Fashion brands as diverse as major Brit label Burberry and emerging German designer Stefan Eckert have been busy integrating holograms into their runway presentations.
Back in 2006, fashion's ultimate darling Alexander McQueen was the first to use them as part of a fashion show when a hologram version of Kate Moss modeled a dramatic organza gown, seemingly appearing out of the air inside an empty glass pyramid.
Earlier this year, Burberry relied on a mix of real models and holograms to present its collections on the occasion of its Beijing store opening. And German designer Stefan Eckert has collaborated with motion graphics designer Tim Joeckel for his latest fashion show to present his clothes exclusively on a virtual model in the world's first 3D hologram fashion show.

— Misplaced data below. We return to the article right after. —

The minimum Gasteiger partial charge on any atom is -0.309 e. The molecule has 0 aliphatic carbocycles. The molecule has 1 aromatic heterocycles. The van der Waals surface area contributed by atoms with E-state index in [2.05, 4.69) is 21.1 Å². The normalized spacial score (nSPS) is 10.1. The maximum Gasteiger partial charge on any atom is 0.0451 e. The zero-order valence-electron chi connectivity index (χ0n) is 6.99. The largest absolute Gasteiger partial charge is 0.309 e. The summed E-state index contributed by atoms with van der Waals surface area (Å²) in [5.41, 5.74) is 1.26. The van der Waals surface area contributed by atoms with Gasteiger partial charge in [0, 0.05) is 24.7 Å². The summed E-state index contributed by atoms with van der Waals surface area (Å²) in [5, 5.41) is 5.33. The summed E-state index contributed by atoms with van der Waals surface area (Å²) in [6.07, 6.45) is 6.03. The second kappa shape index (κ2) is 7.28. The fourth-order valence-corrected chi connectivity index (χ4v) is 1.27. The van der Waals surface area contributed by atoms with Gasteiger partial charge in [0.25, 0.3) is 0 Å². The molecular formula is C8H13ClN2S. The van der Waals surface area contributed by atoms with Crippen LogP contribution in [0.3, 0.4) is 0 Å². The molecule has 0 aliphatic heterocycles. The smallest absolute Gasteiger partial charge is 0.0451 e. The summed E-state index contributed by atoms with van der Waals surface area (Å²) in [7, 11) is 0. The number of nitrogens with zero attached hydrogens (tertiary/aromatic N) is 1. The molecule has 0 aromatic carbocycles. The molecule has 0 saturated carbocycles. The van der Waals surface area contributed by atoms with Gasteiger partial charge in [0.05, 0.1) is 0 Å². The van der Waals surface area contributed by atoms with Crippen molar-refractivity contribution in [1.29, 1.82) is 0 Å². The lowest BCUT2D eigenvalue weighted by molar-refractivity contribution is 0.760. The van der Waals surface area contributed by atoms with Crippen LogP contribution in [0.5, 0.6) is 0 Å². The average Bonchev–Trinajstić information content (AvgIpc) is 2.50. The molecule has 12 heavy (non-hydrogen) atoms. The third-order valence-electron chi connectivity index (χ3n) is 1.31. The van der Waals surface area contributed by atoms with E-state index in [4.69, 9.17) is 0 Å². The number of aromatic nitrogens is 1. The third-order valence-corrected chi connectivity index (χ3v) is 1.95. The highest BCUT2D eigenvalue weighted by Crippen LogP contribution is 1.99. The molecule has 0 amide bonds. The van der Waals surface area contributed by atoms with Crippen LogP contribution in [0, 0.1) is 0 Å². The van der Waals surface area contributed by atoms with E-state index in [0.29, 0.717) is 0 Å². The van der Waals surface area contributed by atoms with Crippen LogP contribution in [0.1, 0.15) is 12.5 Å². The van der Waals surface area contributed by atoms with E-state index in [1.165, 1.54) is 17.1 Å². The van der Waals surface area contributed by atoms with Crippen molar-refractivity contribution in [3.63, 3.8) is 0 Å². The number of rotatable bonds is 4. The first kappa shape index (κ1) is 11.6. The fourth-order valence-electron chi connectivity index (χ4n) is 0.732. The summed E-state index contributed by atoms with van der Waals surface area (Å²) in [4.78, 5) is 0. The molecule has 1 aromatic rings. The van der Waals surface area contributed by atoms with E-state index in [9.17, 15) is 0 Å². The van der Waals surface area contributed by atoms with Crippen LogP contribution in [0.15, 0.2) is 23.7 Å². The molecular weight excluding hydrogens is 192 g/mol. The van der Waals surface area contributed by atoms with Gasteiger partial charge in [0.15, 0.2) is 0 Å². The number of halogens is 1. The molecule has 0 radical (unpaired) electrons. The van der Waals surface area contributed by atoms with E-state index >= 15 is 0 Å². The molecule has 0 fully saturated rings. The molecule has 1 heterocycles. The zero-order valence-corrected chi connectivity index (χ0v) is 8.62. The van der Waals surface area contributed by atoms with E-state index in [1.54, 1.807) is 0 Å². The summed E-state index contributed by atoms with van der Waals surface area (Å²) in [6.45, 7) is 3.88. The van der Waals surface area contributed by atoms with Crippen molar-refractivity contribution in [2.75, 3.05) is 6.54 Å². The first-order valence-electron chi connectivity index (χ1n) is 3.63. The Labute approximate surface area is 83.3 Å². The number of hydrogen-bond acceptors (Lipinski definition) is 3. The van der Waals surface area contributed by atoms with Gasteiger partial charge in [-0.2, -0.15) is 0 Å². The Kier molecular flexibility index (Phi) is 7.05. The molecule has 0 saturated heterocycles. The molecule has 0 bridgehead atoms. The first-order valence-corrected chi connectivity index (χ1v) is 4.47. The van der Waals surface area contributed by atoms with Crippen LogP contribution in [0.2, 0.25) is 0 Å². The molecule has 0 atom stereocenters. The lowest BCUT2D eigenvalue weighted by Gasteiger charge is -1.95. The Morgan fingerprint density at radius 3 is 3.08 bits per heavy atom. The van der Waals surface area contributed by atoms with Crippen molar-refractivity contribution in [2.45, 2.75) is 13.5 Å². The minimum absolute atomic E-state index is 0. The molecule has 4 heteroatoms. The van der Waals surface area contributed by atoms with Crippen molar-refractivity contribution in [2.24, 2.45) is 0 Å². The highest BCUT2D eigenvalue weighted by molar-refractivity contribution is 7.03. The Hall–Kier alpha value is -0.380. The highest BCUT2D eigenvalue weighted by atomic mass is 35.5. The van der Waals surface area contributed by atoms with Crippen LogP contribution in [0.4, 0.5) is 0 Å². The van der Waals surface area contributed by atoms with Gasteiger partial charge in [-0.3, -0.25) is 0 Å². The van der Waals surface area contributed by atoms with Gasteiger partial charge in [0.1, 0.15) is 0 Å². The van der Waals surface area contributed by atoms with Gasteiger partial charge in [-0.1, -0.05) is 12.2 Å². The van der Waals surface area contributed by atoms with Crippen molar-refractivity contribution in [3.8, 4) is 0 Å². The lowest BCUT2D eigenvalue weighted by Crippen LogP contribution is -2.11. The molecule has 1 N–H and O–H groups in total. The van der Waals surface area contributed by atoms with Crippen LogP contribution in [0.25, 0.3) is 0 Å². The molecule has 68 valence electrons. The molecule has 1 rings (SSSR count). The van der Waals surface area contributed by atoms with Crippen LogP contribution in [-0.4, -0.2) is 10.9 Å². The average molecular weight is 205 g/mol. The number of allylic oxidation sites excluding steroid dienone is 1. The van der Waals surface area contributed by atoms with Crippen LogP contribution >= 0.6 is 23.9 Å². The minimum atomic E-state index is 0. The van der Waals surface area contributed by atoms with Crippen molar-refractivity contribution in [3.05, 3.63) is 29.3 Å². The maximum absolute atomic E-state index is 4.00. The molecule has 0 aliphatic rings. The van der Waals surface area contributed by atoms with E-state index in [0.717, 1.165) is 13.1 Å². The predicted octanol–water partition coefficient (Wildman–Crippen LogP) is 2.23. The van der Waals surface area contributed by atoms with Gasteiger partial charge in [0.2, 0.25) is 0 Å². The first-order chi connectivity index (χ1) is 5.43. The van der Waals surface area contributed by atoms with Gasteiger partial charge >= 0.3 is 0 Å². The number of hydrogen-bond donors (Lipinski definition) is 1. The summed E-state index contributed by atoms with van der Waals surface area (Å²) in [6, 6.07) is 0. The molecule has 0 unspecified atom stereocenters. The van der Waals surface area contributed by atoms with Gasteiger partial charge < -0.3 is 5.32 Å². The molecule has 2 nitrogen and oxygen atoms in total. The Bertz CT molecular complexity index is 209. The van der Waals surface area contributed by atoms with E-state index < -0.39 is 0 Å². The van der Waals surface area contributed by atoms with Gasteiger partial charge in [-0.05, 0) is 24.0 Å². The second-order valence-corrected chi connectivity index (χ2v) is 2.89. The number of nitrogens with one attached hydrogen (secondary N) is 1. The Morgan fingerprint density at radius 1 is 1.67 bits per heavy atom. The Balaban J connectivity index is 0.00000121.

"The result was one of the biggest holographic projections ever which creates a complete optical illusion and breaks the rules of time and space on stage," Joeckel writes on his Vimeo account.
Together with fashion films as seen at Gareth Pugh, for instance, these kind of new-generation shows are thought to soon replace conventional presentations, at least in parts. Critics say, however, that clothes' movement should be seen in real life, rather than filmed for theatrical effect.
Watch Eckert's show, which took place in March, at http://vimeo.com/23259282.